President Barack Obama’s administration recently asked the Department of Labor to establish a fiduciary standard for financial professionals advising people on their options for rolling over their 401(k) funds into IRAs. There is a broad belief by those who do not understand how to convert retirement assets into retirement income that 401(k) rollovers can be detrimental to the investor. This is partially due to the negative press surrounding the regulation. While there are certainly issues that ought to be addressed, by indiscriminately targeting 401(k) rollovers, regulators may be eliminating opportunities for investors to purchase products which could greatly improve the emotional and financial well-being of the client in their retirement.

Properly advising a client on their retirement income involves much more than assessing the literal financial return on assets. Planning for a retirement is as much an emotional issue as a financial one. Generally speaking, there is typically no investor that places a higher value on security and predictability than one on the verge of retirement. Unfortunately, defined benefit plans which are the tools consumers historically relied on to provide peace of mind, have all but disappeared. Instead, they are left with defined contribution plans like 401(k)s that without strategic planning, provide no more assurance than the average mutual fund.

The good news for retirement investors is that there are insurance-based retirement income products which can be used to turn a defined contribution nest egg into a stable, pension-like stream of secure and predictable income. These investments contractually guarantee (subject to the claims paying ability of the insurance carrier) that a retiree will have income that cannot be destroyed or outlived. Products such as these include income annuities such as SPIAs (single premium income annuities) and DIAs (deferred income annuities) which can provide powerful, additional benefits.

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These additional benefits include income guarantees on a single or joint-life basis, principle protection guarantees with installment and cash refund options, inflation protection with COLA (cost of living adjustment) riders and some liquidity features through “commutation riders.” On top of that, income annuities, unlike other traditional investments and guaranteed withdrawal benefits of deferred annuities, have no ongoing fee drag.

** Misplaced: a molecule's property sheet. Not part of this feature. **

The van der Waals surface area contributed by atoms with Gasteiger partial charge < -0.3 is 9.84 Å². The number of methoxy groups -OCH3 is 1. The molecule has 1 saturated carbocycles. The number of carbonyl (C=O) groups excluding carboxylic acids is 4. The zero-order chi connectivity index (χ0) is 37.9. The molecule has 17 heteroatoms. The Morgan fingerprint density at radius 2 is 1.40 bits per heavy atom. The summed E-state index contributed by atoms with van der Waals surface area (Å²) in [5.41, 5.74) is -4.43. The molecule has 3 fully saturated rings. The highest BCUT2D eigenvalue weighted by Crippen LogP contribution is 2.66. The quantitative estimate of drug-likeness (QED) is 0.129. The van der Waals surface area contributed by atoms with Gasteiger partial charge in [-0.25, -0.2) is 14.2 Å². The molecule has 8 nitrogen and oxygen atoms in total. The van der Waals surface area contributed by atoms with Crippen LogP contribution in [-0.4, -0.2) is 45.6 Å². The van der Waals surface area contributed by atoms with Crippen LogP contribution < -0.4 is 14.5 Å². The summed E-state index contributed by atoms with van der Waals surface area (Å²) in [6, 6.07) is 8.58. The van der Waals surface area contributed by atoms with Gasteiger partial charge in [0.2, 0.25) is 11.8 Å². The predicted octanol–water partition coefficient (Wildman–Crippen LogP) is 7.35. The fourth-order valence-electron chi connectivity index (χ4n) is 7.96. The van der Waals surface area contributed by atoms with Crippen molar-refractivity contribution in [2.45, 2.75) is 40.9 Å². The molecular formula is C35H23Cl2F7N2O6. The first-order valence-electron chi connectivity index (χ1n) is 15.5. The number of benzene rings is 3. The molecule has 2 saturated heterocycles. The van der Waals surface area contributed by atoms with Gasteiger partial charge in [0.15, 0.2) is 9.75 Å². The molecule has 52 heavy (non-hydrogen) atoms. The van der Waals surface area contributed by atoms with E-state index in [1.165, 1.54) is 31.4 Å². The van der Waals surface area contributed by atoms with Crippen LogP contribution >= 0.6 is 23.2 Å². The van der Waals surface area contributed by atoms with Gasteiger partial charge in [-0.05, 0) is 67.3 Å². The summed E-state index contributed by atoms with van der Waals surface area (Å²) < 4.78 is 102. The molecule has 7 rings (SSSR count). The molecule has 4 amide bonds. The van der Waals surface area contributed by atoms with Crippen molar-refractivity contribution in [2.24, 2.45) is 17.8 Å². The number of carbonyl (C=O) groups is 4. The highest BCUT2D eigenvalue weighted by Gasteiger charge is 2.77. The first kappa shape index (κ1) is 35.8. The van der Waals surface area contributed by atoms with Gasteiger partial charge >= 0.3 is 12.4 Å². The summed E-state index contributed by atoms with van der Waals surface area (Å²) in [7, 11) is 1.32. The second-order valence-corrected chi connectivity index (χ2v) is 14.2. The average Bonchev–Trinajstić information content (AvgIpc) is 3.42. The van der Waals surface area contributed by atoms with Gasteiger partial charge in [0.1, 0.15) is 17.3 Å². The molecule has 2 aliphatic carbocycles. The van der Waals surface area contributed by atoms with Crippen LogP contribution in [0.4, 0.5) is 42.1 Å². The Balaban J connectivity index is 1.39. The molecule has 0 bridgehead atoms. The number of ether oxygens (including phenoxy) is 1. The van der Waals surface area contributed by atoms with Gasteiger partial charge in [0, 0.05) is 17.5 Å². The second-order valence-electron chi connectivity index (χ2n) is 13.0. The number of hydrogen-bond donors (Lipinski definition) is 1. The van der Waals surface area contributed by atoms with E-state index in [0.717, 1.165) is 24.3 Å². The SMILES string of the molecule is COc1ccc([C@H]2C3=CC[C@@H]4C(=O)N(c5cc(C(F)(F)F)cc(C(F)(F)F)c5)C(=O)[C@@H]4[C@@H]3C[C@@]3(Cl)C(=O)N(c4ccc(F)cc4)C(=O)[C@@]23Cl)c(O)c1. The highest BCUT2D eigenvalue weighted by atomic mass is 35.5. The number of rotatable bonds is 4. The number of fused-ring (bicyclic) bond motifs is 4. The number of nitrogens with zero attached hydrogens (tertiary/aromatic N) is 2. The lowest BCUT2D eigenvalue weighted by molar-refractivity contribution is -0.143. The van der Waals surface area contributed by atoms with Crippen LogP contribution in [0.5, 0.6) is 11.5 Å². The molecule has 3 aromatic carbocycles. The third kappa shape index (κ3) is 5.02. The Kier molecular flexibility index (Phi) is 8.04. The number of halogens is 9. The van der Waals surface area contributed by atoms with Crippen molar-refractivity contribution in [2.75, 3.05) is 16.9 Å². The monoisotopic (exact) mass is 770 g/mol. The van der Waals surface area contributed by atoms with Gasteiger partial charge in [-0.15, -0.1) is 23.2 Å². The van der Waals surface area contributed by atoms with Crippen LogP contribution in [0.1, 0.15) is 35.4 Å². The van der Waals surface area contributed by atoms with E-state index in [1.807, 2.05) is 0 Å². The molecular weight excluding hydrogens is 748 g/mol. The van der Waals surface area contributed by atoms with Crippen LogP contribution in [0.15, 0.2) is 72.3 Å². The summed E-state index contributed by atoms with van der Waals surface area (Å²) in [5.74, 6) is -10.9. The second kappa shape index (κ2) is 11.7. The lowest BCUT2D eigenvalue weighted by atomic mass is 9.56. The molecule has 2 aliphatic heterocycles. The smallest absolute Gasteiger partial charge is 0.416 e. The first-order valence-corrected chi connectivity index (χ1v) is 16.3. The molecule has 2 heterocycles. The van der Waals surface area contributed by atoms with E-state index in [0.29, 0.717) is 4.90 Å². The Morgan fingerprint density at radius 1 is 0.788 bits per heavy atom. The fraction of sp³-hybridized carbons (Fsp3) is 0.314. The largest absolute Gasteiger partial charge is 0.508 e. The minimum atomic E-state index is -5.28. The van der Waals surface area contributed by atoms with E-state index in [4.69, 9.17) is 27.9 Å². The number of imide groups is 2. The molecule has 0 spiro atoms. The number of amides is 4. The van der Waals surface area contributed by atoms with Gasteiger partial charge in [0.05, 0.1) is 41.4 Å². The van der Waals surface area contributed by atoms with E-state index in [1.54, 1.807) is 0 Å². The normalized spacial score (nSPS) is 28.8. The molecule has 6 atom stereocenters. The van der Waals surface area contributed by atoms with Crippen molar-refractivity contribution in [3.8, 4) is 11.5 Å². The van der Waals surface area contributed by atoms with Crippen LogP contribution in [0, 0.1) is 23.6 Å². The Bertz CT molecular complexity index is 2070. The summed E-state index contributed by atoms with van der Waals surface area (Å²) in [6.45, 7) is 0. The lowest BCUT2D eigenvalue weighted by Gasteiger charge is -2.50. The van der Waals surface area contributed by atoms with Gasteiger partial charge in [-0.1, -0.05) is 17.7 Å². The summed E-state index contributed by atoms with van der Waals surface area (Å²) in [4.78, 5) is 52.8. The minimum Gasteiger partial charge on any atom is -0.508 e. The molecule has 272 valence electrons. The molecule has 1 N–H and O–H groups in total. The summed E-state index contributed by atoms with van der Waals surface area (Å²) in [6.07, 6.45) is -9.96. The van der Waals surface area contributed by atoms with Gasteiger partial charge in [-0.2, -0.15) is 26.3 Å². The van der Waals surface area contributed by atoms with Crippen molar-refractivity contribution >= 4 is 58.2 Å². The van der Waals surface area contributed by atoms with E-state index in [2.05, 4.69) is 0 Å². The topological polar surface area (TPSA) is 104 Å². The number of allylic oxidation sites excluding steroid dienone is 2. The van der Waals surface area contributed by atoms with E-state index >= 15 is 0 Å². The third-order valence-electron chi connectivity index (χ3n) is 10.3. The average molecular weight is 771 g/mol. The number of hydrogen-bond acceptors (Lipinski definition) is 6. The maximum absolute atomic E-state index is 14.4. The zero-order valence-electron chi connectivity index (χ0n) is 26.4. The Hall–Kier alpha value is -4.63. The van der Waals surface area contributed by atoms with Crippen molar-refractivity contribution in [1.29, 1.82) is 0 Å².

Since annuity investments require a product allocation rollover to the insurance product, these transactions would be subject to fiduciary standard scrutiny under the proposed regulation. This wouldn’t be a problem if the formulas involved in assessing fiduciary standard compliance were capable of fully weighing the benefits received by the consumer from an annuity investment. Despite providing all of the guarantees that improve the emotional and financial well-being of the client, the narrow language of this new regulation could still infer a fiduciary standard violation from the sale of these tools.

Signs of appreciation 

However, there are signs the federal government is beginning to appreciate the immense potential value insurance products have for the future of retirement income planning. A recent step forward was in passing a new regulation called the QLAC (Qualified Longevity Annuity Contract), which went into effect in July 2014. This new law allows a portion of a retiree’s pre-tax assets to be funneled into a QLAC, which is a form of a DIA. It allows a delay of required minimum distributions on that money up to age 85. While there are some restrictions on the age the investor must begin taking distributions and the size of the investment, there is no limit on how young a person may be when they reposition assets into a QLAC. This makes it an ideal vehicle to use for investors of any age to begin securing their future retirement income. Unfortunately, while the law did allow QLACs to be available inside 401(k) plans, few carriers actually provide them as an “in-plan” option. This means for many, to take advantage of a QLAC, it may require a rollover to an IRA.

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The fact is, 401(k) rollovers to IRAs have been and, as it stands now, will continue to be an important step toward allowing brokers and advisers to craft the most suitable retirement income solutions for their clients — while also mitigating the most potent financial risks to which retirees are vulnerable. If the government is going to update the laws to provide more protection for retirement investors, they should do so by continuing to pass legislation like the QLAC and by updating the fiduciary responsibility formulas. Applying indiscriminate scrutiny to 401(k) rollovers can potentially destroy a huge portion of insurance-based investment and protection opportunities that provide the emotional guarantees retirees need — and want — to enjoy a happy and healthy retirement.  

Cloke is CEO of Thrive Income Distribution System, LLC., with 28 years of experience in retirement planning, including 16 years as a member of Million Dollar Round Table. Learn more at CurtisCloke.com.

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